5. Create a signature for the resulting string using the certificate's private key, and encode it using the same base64url algorithm.

  6. To the result of step 4, append a period '.' character and the base64url-encoded signature. This is the complete assertion (the JWT).

Steps 3-6 are encapsulated into the function below.

function New-JSONWebToken {
    param (
            [string[]] $StringList,
    $EncodedStringList = @()
    $StringList | foreach {
        $ClearTextString = $_
        # Convert supplied strings to base64
        $ClearTextBytes = [System.Text.Encoding]::UTF8.GetBytes($ClearTextString)
        $Base64EncodedString = Invoke-Base64UrlEncode $ClearTextBytes
        $EncodedStringList += $Base64EncodedString

    # Join header and Payload with "." to create a valid (unsigned) JWT
    $StringToSign = $EncodedStringList -join '.'

    # Get the private key object of your certificate
    $PrivateKey = $Certificate.PrivateKey

    # Define RSA signature and hashing algorithm
    $RSAPadding = [Security.Cryptography.RSASignaturePadding]::Pkcs1
    $HashAlgorithm = [Security.Cryptography.HashAlgorithmName]::SHA256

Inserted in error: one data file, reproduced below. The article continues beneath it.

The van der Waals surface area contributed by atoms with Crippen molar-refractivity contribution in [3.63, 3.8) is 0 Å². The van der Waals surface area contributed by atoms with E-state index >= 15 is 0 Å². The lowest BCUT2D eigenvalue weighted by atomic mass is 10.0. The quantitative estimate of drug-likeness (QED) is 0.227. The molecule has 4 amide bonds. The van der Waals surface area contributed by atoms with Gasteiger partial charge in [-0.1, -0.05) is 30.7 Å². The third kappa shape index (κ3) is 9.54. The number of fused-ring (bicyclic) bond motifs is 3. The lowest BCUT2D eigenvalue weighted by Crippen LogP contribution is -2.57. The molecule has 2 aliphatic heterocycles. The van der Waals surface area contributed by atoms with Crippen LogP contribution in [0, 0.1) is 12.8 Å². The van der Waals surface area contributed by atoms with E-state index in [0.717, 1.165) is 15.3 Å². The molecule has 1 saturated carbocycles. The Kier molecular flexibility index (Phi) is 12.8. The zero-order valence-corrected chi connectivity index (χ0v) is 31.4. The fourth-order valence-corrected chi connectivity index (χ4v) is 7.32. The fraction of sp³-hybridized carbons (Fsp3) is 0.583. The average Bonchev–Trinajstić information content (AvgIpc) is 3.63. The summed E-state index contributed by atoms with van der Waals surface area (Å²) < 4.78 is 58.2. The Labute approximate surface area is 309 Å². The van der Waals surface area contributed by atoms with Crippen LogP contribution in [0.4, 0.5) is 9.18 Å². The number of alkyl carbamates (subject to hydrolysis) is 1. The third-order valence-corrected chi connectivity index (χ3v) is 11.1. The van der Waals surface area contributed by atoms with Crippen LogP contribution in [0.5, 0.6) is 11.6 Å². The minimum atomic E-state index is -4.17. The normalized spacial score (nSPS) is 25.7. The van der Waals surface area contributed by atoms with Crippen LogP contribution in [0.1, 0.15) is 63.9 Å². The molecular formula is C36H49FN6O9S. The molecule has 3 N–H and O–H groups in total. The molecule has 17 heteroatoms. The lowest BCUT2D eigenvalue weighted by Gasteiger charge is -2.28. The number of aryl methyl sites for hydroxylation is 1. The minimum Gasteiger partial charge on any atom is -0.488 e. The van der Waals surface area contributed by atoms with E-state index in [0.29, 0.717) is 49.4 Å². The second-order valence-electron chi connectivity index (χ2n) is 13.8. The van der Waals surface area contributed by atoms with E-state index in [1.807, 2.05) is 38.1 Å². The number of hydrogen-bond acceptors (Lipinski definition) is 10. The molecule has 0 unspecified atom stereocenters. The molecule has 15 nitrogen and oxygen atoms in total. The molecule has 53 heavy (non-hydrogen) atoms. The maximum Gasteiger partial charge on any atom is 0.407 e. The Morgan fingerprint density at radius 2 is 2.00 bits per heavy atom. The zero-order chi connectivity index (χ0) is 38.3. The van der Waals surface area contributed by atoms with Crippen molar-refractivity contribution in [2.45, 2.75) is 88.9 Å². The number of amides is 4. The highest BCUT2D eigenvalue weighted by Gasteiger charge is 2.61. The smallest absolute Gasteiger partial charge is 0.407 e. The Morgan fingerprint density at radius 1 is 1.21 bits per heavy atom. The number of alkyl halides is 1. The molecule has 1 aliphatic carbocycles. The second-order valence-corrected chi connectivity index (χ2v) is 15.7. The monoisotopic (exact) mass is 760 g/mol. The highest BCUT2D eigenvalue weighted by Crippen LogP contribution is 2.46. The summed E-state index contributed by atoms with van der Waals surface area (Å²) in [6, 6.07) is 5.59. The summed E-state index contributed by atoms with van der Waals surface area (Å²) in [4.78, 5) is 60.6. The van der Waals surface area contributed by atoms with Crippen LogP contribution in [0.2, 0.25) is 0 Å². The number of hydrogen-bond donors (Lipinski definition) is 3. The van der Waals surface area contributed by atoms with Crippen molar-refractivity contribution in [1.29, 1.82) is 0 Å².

# Create a signature of the JWT
    $Signature = Invoke-Base64UrlEncode ($PrivateKey.SignData([System.Text.Encoding]::UTF8.GetBytes($StringToSign),$HashAlgorithm,$RSAPadding))

    # Join the signature to the JWT with "."
    $JWT = $StringToSign + "." + $Signature

Export-ModuleMember New-JSONWebToken

We now need to build this into a REST API call to obtain a token. This is described by Microsoft identity platform and the OAuth 2.0 client credentials flow, at the section Get a token (Second case: Access token request with a certificate)

Note that we are only concerned with the Request token flow, as the consent phase is implied by the association of the Azure Application with the Certificate.